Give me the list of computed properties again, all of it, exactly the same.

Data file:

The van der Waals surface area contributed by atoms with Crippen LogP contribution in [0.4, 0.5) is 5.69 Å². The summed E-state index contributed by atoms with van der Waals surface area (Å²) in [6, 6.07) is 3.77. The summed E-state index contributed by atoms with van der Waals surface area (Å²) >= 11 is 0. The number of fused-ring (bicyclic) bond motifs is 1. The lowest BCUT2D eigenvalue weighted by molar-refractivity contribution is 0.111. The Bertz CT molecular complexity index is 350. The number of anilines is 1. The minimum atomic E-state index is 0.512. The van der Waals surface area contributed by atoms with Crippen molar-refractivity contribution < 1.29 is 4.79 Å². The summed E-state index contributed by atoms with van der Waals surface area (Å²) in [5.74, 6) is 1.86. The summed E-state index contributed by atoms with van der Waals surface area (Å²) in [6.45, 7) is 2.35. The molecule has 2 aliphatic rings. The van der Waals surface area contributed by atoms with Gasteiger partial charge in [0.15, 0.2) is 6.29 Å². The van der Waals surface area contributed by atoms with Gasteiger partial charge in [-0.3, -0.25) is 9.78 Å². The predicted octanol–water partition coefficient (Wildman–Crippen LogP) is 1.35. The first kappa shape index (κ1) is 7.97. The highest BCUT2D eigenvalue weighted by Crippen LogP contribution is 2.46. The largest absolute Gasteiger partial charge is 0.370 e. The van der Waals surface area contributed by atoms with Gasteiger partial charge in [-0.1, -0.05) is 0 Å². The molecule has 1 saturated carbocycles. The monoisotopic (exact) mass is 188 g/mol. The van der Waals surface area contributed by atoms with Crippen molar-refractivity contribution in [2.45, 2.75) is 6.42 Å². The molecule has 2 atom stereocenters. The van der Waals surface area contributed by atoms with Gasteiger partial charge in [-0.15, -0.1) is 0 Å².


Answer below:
The van der Waals surface area contributed by atoms with Crippen LogP contribution in [0.4, 0.5) is 5.69 Å². The summed E-state index contributed by atoms with van der Waals surface area (Å²) in [6, 6.07) is 3.77. The summed E-state index contributed by atoms with van der Waals surface area (Å²) >= 11 is 0. The number of fused-ring (bicyclic) bond motifs is 1. The lowest BCUT2D eigenvalue weighted by molar-refractivity contribution is 0.111. The Bertz CT molecular complexity index is 350. The number of anilines is 1. The minimum atomic E-state index is 0.512. The van der Waals surface area contributed by atoms with Crippen molar-refractivity contribution < 1.29 is 4.79 Å². The summed E-state index contributed by atoms with van der Waals surface area (Å²) in [5.74, 6) is 1.86. The summed E-state index contributed by atoms with van der Waals surface area (Å²) in [6.45, 7) is 2.35. The molecule has 2 aliphatic rings. The van der Waals surface area contributed by atoms with Gasteiger partial charge in [0.15, 0.2) is 6.29 Å². The van der Waals surface area contributed by atoms with Gasteiger partial charge in [-0.3, -0.25) is 9.78 Å². The predicted octanol–water partition coefficient (Wildman–Crippen LogP) is 1.35. The first kappa shape index (κ1) is 7.97. The highest BCUT2D eigenvalue weighted by Crippen LogP contribution is 2.46. The largest absolute Gasteiger partial charge is 0.370 e. The van der Waals surface area contributed by atoms with Gasteiger partial charge in [-0.1, -0.05) is 0 Å². The molecule has 1 saturated carbocycles. The monoisotopic (exact) mass is 188 g/mol. The van der Waals surface area contributed by atoms with Crippen molar-refractivity contribution in [2.45, 2.75) is 6.42 Å². The molecule has 2 atom stereocenters. The van der Waals surface area contributed by atoms with Gasteiger partial charge in [-0.15, -0.1) is 0 Å².